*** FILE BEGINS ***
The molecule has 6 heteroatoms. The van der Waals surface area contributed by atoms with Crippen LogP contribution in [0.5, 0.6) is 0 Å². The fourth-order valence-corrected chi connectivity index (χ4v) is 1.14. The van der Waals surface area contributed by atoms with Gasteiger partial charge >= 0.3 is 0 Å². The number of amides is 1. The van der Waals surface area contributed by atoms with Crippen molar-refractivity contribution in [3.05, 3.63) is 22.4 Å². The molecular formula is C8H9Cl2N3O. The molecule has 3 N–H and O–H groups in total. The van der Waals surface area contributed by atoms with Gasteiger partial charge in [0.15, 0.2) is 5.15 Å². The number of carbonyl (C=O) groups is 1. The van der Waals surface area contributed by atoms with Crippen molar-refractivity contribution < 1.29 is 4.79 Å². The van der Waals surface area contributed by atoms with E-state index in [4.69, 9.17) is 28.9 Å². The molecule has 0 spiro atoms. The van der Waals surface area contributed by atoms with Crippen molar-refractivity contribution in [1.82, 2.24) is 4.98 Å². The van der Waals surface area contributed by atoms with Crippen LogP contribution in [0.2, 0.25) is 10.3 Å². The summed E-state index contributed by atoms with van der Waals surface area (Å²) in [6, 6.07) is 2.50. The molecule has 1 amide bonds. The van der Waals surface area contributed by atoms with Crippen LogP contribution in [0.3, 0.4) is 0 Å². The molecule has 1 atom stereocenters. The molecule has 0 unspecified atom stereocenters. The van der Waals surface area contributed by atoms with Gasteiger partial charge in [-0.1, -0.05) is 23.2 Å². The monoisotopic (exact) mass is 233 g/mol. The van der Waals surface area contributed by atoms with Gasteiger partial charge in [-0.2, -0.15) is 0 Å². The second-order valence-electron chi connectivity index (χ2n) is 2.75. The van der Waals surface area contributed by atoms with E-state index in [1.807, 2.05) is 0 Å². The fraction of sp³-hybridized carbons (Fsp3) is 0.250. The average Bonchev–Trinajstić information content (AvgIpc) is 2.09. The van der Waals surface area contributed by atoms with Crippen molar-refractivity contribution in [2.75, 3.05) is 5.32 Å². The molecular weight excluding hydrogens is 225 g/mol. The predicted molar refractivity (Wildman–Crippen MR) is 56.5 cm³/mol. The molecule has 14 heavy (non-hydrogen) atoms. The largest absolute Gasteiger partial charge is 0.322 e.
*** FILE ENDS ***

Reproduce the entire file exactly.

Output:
The molecule has 6 heteroatoms. The van der Waals surface area contributed by atoms with Crippen LogP contribution in [0.5, 0.6) is 0 Å². The fourth-order valence-corrected chi connectivity index (χ4v) is 1.14. The van der Waals surface area contributed by atoms with Gasteiger partial charge >= 0.3 is 0 Å². The number of amides is 1. The van der Waals surface area contributed by atoms with Crippen molar-refractivity contribution in [3.05, 3.63) is 22.4 Å². The molecular formula is C8H9Cl2N3O. The molecule has 3 N–H and O–H groups in total. The van der Waals surface area contributed by atoms with Gasteiger partial charge in [0.15, 0.2) is 5.15 Å². The number of carbonyl (C=O) groups is 1. The van der Waals surface area contributed by atoms with Crippen molar-refractivity contribution < 1.29 is 4.79 Å². The van der Waals surface area contributed by atoms with E-state index in [4.69, 9.17) is 28.9 Å². The molecule has 0 spiro atoms. The van der Waals surface area contributed by atoms with Crippen molar-refractivity contribution in [1.82, 2.24) is 4.98 Å². The van der Waals surface area contributed by atoms with Crippen LogP contribution in [0.2, 0.25) is 10.3 Å². The summed E-state index contributed by atoms with van der Waals surface area (Å²) in [6, 6.07) is 2.50. The molecule has 1 amide bonds. The van der Waals surface area contributed by atoms with Crippen LogP contribution in [0.3, 0.4) is 0 Å². The molecule has 1 atom stereocenters. The molecule has 0 unspecified atom stereocenters. The van der Waals surface area contributed by atoms with Gasteiger partial charge in [-0.1, -0.05) is 23.2 Å². The monoisotopic (exact) mass is 233 g/mol. The van der Waals surface area contributed by atoms with Gasteiger partial charge in [-0.2, -0.15) is 0 Å². The second-order valence-electron chi connectivity index (χ2n) is 2.75. The van der Waals surface area contributed by atoms with E-state index in [1.807, 2.05) is 0 Å². The fraction of sp³-hybridized carbons (Fsp3) is 0.250. The average Bonchev–Trinajstić information content (AvgIpc) is 2.09. The van der Waals surface area contributed by atoms with Crippen molar-refractivity contribution in [2.75, 3.05) is 5.32 Å². The molecular weight excluding hydrogens is 225 g/mol. The predicted molar refractivity (Wildman–Crippen MR) is 56.5 cm³/mol. The molecule has 14 heavy (non-hydrogen) atoms. The largest absolute Gasteiger partial charge is 0.322 e.